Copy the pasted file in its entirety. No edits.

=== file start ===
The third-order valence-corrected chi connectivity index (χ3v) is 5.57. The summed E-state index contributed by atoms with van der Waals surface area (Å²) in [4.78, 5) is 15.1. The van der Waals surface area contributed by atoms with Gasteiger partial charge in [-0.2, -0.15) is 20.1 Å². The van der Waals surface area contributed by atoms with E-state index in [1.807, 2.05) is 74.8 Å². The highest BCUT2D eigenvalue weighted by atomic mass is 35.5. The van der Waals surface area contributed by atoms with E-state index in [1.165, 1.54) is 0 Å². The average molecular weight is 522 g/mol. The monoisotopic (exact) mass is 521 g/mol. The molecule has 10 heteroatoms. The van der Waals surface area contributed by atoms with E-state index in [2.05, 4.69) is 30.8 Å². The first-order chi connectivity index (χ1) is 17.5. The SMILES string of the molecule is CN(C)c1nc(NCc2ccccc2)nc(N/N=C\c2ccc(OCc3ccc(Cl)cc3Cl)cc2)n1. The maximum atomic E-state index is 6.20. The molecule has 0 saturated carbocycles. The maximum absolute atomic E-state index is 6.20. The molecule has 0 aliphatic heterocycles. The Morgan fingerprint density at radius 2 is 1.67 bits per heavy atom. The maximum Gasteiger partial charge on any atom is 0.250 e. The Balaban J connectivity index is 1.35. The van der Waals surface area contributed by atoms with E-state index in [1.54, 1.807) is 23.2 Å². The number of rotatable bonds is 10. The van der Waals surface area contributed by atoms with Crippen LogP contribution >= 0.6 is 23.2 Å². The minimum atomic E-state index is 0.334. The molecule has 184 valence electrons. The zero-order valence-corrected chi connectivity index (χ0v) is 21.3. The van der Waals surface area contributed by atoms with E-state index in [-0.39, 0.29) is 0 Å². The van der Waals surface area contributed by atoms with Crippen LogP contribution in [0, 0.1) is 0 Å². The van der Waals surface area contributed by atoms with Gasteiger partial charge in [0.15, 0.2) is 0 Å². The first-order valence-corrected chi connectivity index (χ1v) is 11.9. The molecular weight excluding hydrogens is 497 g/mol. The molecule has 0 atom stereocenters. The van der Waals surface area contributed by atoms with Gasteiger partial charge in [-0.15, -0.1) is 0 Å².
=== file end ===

The third-order valence-corrected chi connectivity index (χ3v) is 5.57. The summed E-state index contributed by atoms with van der Waals surface area (Å²) in [4.78, 5) is 15.1. The van der Waals surface area contributed by atoms with Gasteiger partial charge in [-0.2, -0.15) is 20.1 Å². The van der Waals surface area contributed by atoms with E-state index in [1.807, 2.05) is 74.8 Å². The highest BCUT2D eigenvalue weighted by atomic mass is 35.5. The van der Waals surface area contributed by atoms with E-state index in [1.165, 1.54) is 0 Å². The average molecular weight is 522 g/mol. The monoisotopic (exact) mass is 521 g/mol. The molecule has 10 heteroatoms. The van der Waals surface area contributed by atoms with E-state index in [2.05, 4.69) is 30.8 Å². The first-order chi connectivity index (χ1) is 17.5. The SMILES string of the molecule is CN(C)c1nc(NCc2ccccc2)nc(N/N=C\c2ccc(OCc3ccc(Cl)cc3Cl)cc2)n1. The maximum atomic E-state index is 6.20. The molecule has 0 saturated carbocycles. The maximum absolute atomic E-state index is 6.20. The molecule has 0 aliphatic heterocycles. The Morgan fingerprint density at radius 2 is 1.67 bits per heavy atom. The maximum Gasteiger partial charge on any atom is 0.250 e. The Balaban J connectivity index is 1.35. The van der Waals surface area contributed by atoms with E-state index in [1.54, 1.807) is 23.2 Å². The number of rotatable bonds is 10. The van der Waals surface area contributed by atoms with Crippen LogP contribution >= 0.6 is 23.2 Å². The minimum atomic E-state index is 0.334. The molecule has 184 valence electrons. The zero-order valence-corrected chi connectivity index (χ0v) is 21.3. The van der Waals surface area contributed by atoms with E-state index in [-0.39, 0.29) is 0 Å². The van der Waals surface area contributed by atoms with Crippen LogP contribution in [0, 0.1) is 0 Å². The van der Waals surface area contributed by atoms with Gasteiger partial charge in [0.15, 0.2) is 0 Å². The first-order valence-corrected chi connectivity index (χ1v) is 11.9. The molecular weight excluding hydrogens is 497 g/mol. The molecule has 0 atom stereocenters. The van der Waals surface area contributed by atoms with Gasteiger partial charge in [-0.15, -0.1) is 0 Å².